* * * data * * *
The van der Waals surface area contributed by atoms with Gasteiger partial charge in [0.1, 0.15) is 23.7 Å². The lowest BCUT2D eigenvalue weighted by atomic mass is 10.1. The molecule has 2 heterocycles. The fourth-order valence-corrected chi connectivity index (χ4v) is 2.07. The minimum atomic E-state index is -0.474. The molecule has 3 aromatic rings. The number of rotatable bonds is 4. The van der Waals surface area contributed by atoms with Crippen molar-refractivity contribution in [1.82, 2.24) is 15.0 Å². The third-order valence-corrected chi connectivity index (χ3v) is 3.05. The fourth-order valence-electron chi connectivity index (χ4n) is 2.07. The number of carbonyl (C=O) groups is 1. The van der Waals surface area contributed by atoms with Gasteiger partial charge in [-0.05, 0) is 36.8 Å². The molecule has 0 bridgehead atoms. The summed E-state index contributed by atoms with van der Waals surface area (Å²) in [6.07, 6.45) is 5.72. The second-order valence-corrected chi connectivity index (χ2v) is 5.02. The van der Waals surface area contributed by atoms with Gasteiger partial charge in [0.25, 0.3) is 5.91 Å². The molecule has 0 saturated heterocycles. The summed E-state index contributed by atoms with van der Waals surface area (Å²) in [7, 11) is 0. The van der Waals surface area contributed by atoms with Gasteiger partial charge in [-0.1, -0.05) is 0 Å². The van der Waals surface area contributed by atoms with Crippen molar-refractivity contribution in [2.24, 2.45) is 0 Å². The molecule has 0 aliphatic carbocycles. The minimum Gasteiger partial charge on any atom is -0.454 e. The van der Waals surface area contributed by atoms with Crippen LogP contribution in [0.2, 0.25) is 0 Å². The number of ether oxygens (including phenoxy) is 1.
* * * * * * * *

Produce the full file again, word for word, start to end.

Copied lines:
The van der Waals surface area contributed by atoms with Gasteiger partial charge in [0.1, 0.15) is 23.7 Å². The lowest BCUT2D eigenvalue weighted by atomic mass is 10.1. The molecule has 2 heterocycles. The fourth-order valence-corrected chi connectivity index (χ4v) is 2.07. The minimum atomic E-state index is -0.474. The molecule has 3 aromatic rings. The number of rotatable bonds is 4. The van der Waals surface area contributed by atoms with Crippen molar-refractivity contribution in [1.82, 2.24) is 15.0 Å². The third-order valence-corrected chi connectivity index (χ3v) is 3.05. The fourth-order valence-electron chi connectivity index (χ4n) is 2.07. The number of carbonyl (C=O) groups is 1. The van der Waals surface area contributed by atoms with Gasteiger partial charge in [-0.05, 0) is 36.8 Å². The molecule has 0 bridgehead atoms. The summed E-state index contributed by atoms with van der Waals surface area (Å²) in [6.07, 6.45) is 5.72. The second-order valence-corrected chi connectivity index (χ2v) is 5.02. The van der Waals surface area contributed by atoms with Gasteiger partial charge in [0.25, 0.3) is 5.91 Å². The molecule has 0 saturated heterocycles. The summed E-state index contributed by atoms with van der Waals surface area (Å²) in [7, 11) is 0. The van der Waals surface area contributed by atoms with Gasteiger partial charge in [-0.1, -0.05) is 0 Å². The van der Waals surface area contributed by atoms with Crippen molar-refractivity contribution in [2.24, 2.45) is 0 Å². The molecule has 0 aliphatic carbocycles. The minimum Gasteiger partial charge on any atom is -0.454 e. The van der Waals surface area contributed by atoms with Crippen LogP contribution in [0.2, 0.25) is 0 Å². The number of ether oxygens (including phenoxy) is 1.